General Question

guywithanaccountnow's avatar

What kind of questions do they give you when you show up for jury duty to see if you should be selected as a juror?

Asked by guywithanaccountnow (313points) January 19th, 2012

Horribly intrusive and revealing ones? Personal ones? That’s what I would be the most worried about.

I want someone who has experience showing up for jury duty to answer this question, because they can give specifics, not just general answers.

Observing members: 0 Composing members: 0

11 Answers

Skaggfacemutt's avatar

When I was chosen, it was just a “raise your hand” kind of thing. Like, raise your hand if you have ever had a family member arrested, raise your hand if you have ever lived out of the state, raise your hand if you think police officers can lie.

marinelife's avatar

They often ask if you have any personal experience with a case like the one that you are going to be trying. So, if it was a murder trial, they would ask you if you knew anyone who had been murdered.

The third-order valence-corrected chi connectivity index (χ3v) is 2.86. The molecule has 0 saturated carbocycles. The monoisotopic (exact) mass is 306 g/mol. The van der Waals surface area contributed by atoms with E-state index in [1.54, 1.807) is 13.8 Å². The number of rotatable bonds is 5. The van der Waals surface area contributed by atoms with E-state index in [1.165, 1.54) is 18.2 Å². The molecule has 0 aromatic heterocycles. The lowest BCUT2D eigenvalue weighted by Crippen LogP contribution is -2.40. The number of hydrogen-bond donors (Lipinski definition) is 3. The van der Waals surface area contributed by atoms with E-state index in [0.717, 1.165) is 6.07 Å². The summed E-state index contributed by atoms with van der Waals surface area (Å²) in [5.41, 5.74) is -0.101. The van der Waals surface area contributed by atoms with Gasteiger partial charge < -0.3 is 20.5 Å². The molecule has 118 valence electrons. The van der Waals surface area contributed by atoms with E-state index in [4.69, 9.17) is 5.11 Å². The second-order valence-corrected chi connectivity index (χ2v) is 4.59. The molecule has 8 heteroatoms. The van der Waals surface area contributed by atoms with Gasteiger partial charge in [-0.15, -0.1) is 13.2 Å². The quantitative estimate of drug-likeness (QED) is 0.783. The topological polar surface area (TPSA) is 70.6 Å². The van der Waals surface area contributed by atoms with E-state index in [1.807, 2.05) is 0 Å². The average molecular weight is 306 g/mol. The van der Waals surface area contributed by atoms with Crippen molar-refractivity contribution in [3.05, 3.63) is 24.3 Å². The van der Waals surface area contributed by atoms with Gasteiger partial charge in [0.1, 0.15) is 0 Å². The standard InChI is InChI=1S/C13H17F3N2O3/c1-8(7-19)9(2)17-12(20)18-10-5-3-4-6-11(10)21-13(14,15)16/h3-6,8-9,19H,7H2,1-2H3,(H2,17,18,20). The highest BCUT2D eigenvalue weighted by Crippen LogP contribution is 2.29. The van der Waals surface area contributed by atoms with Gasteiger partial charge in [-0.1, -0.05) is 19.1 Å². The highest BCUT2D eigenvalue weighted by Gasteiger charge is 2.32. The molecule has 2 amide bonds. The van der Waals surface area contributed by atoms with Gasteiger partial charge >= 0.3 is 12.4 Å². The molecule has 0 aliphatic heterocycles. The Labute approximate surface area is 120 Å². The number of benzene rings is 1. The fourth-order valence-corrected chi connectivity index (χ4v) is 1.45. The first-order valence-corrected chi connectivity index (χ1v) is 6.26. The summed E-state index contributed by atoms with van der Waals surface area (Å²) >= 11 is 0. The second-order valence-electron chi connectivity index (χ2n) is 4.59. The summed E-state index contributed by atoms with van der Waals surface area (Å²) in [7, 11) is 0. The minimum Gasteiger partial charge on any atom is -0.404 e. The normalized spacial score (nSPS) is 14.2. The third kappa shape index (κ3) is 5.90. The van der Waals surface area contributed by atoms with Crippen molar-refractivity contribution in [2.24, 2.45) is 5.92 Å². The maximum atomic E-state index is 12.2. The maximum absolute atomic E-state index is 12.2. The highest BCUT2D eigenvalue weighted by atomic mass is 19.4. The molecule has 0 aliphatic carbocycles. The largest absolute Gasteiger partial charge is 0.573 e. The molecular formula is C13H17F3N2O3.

Here is a list of the types of questions asked during voir dire.

jca's avatar

“Do you have any cops in your family?”

They might ask something along the lines of “do you feel it’s possible that someone could be arrested under false pretenses?”

robmandu's avatar

There are a lot of people in the room for jury selection. They want to whittle it down quickly and painlessly. And so, no, I don’t think you should expect intimately personal questions.

They do ask questions of you that are somewhat related to the trial. I was selected for a DWI case. They asked us all if we’d ever been arrested for DWI, or if we thought that there was no physical way to prove DWI, or if we’d been personally injured by a DWI suspect.

Do not try to answer questions in such a way that you think they’ll drop you from the jury. First of all, it’s wrong… but it can also be a bit of a trap such that you might be exactly what either the prosecution or defense is looking for. Just be honest.

jaytkay's avatar

I was empaneled for a murder trial years ago. Fifty prospective jurors were led to the courtroom, where the judge, prosecutors and defense attorneys asked us questions. I think I was rejected by the defense, because I have close friends who are prosecutors.